City of Steamboat Springs working to finalize four possible building sites for new police station
Steamboat Springs — The second community meeting held Thursday night to discuss the idea of building a new police station on a corner of Rita Valentine Park went very much like the first community meeting.
Most people who attended made it clear they would oppose it.
City Manager Deb Hinsvark said Monday she understands the angst of community members who are critical of the idea and opposed to it still being on the table, but she said it must be weighed next month by the City Council on a larger scale.
“The thing we wanted the community to understand is that while we have 110 people who are very invested in letting us know this is not going to make them happy, we have a police station we need to provide for 12,000 people,” Hinsvark said.
She told the large audience in Centennial Hall the city never has had a fully functioning police station, and it desperately needs one.
In the coming weeks, city staff will continue vetting four possible building locations for the new headquarters, including the park and the current emergency services campus on Yampa Street.
The other two alternatives haven’t been revealed, Hinsvark said, because they still are being weighed and identified by city staff.
“We have three of the sites pretty well identified. The fourth one we’re going back and forth on,” she said, adding each carries its own list of pros and cons.
She said at least one of the alternatives would require a land purchase, and it isn’t being named because of ongoing price negotiations.
She said the costliest site the city has explored for a new police station carried a price tag of $1.6 million.
The Rita Valentine site surfaced late in what has been an extensive search for a new and more efficient home for Steamboat’s police force.
In March 2012, the search started west of downtown where 17 sites were explored, ranging from the Stock Bridge Transit Center to the current TIC headquarters. But it now is concentrated between 13th Street and Pine Grove Road, where about 85 percent of the city’s police calls are generated.
Public Safety Director Joel Rae said this area would be the most ideal and effective location for a new police station.
As the city grows, even in the west, Rae said the city anticipates more and more calls still will come mostly from the base area and downtown.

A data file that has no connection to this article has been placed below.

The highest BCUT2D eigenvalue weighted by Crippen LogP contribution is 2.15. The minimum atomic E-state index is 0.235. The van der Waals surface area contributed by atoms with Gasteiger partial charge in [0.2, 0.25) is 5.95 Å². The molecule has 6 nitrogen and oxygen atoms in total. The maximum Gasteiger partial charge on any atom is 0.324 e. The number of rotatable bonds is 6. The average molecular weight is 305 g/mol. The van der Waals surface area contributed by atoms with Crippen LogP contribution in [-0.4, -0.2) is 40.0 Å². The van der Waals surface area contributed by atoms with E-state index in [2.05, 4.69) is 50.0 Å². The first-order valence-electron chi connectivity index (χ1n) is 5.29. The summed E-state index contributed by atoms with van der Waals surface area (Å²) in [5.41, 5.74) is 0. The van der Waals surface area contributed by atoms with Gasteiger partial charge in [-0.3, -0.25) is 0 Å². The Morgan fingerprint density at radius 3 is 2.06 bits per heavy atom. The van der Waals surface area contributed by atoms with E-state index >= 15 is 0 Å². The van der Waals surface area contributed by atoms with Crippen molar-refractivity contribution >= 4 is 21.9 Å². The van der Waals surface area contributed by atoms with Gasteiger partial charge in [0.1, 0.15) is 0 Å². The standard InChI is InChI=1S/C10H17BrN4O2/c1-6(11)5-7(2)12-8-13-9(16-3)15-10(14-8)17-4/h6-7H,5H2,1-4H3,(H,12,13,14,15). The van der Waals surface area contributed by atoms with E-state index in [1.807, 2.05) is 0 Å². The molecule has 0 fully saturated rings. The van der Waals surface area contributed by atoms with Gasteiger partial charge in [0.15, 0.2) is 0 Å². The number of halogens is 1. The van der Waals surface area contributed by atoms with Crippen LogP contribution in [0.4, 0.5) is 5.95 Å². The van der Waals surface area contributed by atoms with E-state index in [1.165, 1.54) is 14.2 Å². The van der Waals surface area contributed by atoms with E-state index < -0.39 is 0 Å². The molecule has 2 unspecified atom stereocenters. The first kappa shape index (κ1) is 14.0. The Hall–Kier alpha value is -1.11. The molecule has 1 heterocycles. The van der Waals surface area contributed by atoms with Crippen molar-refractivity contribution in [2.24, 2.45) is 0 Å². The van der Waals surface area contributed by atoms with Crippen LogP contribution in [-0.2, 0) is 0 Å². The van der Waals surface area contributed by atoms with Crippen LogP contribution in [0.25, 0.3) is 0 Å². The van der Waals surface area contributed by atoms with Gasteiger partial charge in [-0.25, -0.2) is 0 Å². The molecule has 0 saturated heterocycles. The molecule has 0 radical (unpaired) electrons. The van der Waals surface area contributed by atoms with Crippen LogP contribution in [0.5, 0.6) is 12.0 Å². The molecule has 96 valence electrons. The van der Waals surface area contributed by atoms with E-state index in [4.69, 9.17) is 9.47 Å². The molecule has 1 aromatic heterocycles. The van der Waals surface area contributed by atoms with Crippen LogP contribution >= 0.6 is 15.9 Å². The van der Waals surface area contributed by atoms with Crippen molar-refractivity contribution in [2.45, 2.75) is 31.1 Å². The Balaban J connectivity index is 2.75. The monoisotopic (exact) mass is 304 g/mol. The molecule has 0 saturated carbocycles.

And addressing some concerns from audience members who felt that a central location isn’t as important because the city’s police force is constantly patrolling the streets away from the station, Rae said officers are often at the headquarters for required briefings, and the location is important.
Hinsvark said having the station centrally located would save fuel costs by cutting the distance patrol vehicles have to drive to and from the building.
Rae also responded to community members who are suggesting the city open a new satellite office instead of building a new station.
“We are not a big enough police department where substations and satellite stations truly work for us,” he said.
Rita Valentine Park meets all five of the criteria the city has identified for a police station site. The qualifications include 2 to 3 acres of land, a central location, multiple access points to town and U.S. Highway 40, available utilities and an affordable land cost.
If the City Council decides to move forward with the idea Oct. 15, Hinsvark said a special election could be held in May for voters to decide whether to rezone 3 acres of the nearly 40-acre park to accommodate the station.
Steamboat’s Parks and Recreation Commission currently is not involved in the vetting of the Rita Valentine site for a police station.
Hinsvark said the city feels comfortable the station could be added to the park and not interfere with a conceptual plan created for the park four years ago. That plan included such ideas as a disc golf course and a dog park but was tabled by the City Council.
The City Council will hear presentations on the four potential police sites Oct. 15.
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